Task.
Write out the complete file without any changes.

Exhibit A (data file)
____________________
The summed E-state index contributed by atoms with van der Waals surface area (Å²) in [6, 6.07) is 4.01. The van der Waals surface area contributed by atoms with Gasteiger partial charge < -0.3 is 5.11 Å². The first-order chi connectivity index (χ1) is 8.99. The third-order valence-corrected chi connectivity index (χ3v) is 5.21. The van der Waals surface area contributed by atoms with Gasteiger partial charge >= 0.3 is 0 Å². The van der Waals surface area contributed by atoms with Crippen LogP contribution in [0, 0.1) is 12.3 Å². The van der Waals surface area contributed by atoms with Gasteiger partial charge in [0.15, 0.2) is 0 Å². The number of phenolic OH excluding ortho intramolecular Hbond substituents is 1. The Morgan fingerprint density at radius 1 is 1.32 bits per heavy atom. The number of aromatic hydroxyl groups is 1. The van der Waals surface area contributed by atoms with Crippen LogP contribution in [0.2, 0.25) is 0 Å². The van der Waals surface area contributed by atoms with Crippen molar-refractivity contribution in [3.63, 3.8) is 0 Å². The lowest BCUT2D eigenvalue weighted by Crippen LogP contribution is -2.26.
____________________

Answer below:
The summed E-state index contributed by atoms with van der Waals surface area (Å²) in [6, 6.07) is 4.01. The van der Waals surface area contributed by atoms with Gasteiger partial charge < -0.3 is 5.11 Å². The first-order chi connectivity index (χ1) is 8.99. The third-order valence-corrected chi connectivity index (χ3v) is 5.21. The van der Waals surface area contributed by atoms with Gasteiger partial charge >= 0.3 is 0 Å². The van der Waals surface area contributed by atoms with Crippen LogP contribution in [0, 0.1) is 12.3 Å². The van der Waals surface area contributed by atoms with Gasteiger partial charge in [0.15, 0.2) is 0 Å². The number of phenolic OH excluding ortho intramolecular Hbond substituents is 1. The Morgan fingerprint density at radius 1 is 1.32 bits per heavy atom. The number of aromatic hydroxyl groups is 1. The van der Waals surface area contributed by atoms with Crippen LogP contribution in [0.2, 0.25) is 0 Å². The van der Waals surface area contributed by atoms with Crippen molar-refractivity contribution in [3.63, 3.8) is 0 Å². The lowest BCUT2D eigenvalue weighted by Crippen LogP contribution is -2.26.